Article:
For Your Bookshelf – Max Hoffman: Million Dollar Middleman
Reviewed by Kieron Fennelly
Author: Myles Kornblatt
Published by: Veloce; https://veloce.co.uk/
160 pages (hardback)
UK List Price: £30.00 ($50)
Max Hoffman is well-known as the entrepreneur who introduced various European manufacturers to the USA in the post war years. Author Kornblatt recounts how Hoffman fled Austria when the Nazis took over in 1938, and established himself in the US. Once the war was over, he resumed his previous business of importing and selling cars.
He is best known for creating a foothold for Jaguar, Porsche, Mercedes and BMW, but also tried with VW and Fiat though his predilection was prestige rather than more mass-produced cars which were also less lucrative. The author describes how Hoffman kept his Mercedes business separate from Jaguar by operating under a different name – William Lyons would never have tolerated representation shared with his main rival.
The same sleight of hand by which Hoffman would advertise cars he had neither in stock, nor could obtain (such as Rolls Royce) was apparent in the very tight distribution contracts he drew up to hedge himself in. When manufacturers finally outgrew his distribution capabilities (he was never properly committed to aftersales service) or tired of his deceptions, the relationship was almost always terminated with a huge pay-off in Hoffman’s favour. When he finally parted with BMW after representing Munich for 15 years, BMW paid him some $23m.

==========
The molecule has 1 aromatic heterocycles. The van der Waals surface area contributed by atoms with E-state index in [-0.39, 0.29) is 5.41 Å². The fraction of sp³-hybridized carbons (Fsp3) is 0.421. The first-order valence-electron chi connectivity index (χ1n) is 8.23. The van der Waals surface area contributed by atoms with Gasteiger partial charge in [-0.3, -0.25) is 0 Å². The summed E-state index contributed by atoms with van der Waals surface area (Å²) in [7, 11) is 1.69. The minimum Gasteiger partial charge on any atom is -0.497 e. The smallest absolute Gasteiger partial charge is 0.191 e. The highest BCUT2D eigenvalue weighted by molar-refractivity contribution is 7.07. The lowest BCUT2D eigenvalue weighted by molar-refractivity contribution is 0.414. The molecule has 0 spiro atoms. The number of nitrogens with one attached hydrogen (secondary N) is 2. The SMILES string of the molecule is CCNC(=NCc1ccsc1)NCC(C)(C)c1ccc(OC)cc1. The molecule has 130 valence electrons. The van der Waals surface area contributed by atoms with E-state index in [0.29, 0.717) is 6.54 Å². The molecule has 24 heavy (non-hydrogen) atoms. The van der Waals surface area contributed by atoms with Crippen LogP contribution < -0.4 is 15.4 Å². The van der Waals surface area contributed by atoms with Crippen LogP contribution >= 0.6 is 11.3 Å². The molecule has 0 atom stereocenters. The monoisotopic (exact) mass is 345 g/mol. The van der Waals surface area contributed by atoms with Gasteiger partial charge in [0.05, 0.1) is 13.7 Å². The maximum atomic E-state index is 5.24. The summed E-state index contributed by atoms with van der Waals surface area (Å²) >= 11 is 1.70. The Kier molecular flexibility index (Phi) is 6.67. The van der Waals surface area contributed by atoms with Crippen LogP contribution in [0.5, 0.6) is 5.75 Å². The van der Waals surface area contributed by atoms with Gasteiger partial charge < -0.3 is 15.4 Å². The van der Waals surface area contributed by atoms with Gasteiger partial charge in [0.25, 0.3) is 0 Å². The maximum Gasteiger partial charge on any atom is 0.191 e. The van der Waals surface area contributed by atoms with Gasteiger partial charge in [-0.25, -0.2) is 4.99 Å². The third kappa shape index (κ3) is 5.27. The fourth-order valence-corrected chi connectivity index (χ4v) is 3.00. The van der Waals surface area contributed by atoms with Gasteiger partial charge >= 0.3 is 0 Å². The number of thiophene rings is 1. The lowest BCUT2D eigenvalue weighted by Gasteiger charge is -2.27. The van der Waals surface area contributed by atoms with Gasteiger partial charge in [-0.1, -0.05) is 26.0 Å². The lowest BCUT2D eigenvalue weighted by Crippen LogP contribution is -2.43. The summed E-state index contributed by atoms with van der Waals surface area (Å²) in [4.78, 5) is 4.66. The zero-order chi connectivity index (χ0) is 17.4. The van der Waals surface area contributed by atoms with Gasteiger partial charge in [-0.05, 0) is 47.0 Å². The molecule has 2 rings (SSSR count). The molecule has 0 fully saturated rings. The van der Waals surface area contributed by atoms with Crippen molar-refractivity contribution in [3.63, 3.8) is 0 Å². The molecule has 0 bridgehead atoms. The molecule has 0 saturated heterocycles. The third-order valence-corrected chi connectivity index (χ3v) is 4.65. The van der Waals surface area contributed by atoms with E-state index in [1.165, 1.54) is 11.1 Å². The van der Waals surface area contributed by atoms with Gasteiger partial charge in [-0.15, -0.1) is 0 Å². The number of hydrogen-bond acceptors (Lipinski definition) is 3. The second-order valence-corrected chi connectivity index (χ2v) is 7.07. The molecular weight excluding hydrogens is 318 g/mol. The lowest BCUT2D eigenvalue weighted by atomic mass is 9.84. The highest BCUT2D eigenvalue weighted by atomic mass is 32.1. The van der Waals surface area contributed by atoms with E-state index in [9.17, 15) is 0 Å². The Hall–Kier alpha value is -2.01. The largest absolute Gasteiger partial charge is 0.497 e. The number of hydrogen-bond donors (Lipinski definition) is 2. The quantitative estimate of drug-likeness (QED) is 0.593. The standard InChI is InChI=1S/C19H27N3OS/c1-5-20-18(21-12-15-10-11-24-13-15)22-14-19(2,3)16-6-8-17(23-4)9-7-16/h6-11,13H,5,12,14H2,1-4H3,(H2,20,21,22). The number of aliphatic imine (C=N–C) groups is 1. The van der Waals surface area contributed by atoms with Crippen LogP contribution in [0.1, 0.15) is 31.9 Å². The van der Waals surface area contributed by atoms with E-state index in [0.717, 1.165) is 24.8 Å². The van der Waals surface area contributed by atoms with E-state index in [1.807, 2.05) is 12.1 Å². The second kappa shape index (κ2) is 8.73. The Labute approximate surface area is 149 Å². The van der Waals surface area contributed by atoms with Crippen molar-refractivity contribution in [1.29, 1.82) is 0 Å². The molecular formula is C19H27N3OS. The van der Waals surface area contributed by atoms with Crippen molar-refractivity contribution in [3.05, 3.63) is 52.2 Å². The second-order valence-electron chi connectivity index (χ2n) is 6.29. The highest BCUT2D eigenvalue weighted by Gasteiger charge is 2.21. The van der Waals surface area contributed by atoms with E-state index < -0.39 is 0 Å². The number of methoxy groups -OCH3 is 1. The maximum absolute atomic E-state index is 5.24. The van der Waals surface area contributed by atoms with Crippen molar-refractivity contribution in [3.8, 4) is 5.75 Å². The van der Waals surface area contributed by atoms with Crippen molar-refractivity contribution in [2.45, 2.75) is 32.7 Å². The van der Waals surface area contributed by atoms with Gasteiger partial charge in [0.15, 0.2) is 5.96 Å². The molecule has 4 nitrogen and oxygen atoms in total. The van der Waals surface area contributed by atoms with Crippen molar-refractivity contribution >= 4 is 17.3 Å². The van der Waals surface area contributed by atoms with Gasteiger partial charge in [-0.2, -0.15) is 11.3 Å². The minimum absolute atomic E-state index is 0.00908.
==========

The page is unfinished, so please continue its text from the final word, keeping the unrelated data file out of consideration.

Kornblatt does confirm that Hoffman did have considerable design influence, but only with certain manufacturers. He certainly convinced Ferry Porsche to build the cut-down Porsche Speedster, but also points out that although Hoffman lobbied strongly for the BMW 2002 (i.e. the 1600 coupé with a 2 litre engine) this car cannot be attributed to him alone – BMW already had the model up its sleeve. With Mercedes he tried hard to persuade the Germans to build a model between the exclusive 300SL and the saloon-based 190SL. But heavy and slow though the 190SL was, Mercedes would not budge, yet it sold well in the US.
There is nothing really new in Kornblatt’s account: Hoffman is confirmed as the highly sophisticated wheeler-dealer of general perception and very little is disclosed about the man himself who appears a distinctly one-dimensional character. Was his motivation any more than simply making money? As the book shows, he certainly had a taste for architecture to match his feel for what the American car-buying public wanted, but the author does not attempt to explore these facets. At 160 pages, two thirds of which are taken up by illustrations, not all of them relevant, the work is disappointingly short. The Hoffman story is a fascinating chapter of automotive history which deserves a more substantial account.